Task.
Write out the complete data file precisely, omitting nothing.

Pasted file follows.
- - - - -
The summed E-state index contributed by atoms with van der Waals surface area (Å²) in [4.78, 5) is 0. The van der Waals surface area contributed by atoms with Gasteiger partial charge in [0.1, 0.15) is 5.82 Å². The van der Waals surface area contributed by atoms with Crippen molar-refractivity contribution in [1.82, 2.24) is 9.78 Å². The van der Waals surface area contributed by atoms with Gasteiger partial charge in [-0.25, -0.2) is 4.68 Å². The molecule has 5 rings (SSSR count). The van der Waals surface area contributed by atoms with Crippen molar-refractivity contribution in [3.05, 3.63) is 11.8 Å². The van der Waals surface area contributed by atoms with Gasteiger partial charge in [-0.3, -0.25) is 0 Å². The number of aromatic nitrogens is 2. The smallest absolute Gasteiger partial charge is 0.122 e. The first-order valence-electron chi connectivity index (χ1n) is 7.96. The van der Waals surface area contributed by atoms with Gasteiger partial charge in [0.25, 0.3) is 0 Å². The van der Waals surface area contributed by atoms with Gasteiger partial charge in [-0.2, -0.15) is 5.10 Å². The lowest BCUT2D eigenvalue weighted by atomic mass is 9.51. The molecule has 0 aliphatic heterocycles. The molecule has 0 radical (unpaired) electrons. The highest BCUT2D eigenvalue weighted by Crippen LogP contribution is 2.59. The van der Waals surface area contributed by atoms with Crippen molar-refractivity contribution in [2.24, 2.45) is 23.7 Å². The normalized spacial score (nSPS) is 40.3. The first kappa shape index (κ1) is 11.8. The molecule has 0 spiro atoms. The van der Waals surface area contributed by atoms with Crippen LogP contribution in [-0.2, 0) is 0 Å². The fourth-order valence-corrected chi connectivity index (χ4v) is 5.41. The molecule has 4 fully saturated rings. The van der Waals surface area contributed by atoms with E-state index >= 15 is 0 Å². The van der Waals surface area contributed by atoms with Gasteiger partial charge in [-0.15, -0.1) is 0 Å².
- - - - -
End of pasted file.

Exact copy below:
The summed E-state index contributed by atoms with van der Waals surface area (Å²) in [4.78, 5) is 0. The van der Waals surface area contributed by atoms with Gasteiger partial charge in [0.1, 0.15) is 5.82 Å². The van der Waals surface area contributed by atoms with Crippen molar-refractivity contribution in [1.82, 2.24) is 9.78 Å². The van der Waals surface area contributed by atoms with Gasteiger partial charge in [-0.25, -0.2) is 4.68 Å². The molecule has 5 rings (SSSR count). The van der Waals surface area contributed by atoms with Crippen molar-refractivity contribution in [3.05, 3.63) is 11.8 Å². The van der Waals surface area contributed by atoms with Gasteiger partial charge in [-0.3, -0.25) is 0 Å². The number of aromatic nitrogens is 2. The smallest absolute Gasteiger partial charge is 0.122 e. The first-order valence-electron chi connectivity index (χ1n) is 7.96. The van der Waals surface area contributed by atoms with Gasteiger partial charge in [0.25, 0.3) is 0 Å². The van der Waals surface area contributed by atoms with Gasteiger partial charge in [-0.2, -0.15) is 5.10 Å². The lowest BCUT2D eigenvalue weighted by atomic mass is 9.51. The molecule has 0 aliphatic heterocycles. The molecule has 0 radical (unpaired) electrons. The highest BCUT2D eigenvalue weighted by Crippen LogP contribution is 2.59. The van der Waals surface area contributed by atoms with Crippen molar-refractivity contribution in [2.24, 2.45) is 23.7 Å². The normalized spacial score (nSPS) is 40.3. The first kappa shape index (κ1) is 11.8. The molecule has 0 spiro atoms. The van der Waals surface area contributed by atoms with Crippen LogP contribution in [-0.2, 0) is 0 Å². The fourth-order valence-corrected chi connectivity index (χ4v) is 5.41. The molecule has 4 fully saturated rings. The van der Waals surface area contributed by atoms with E-state index >= 15 is 0 Å². The van der Waals surface area contributed by atoms with Gasteiger partial charge in [-0.15, -0.1) is 0 Å².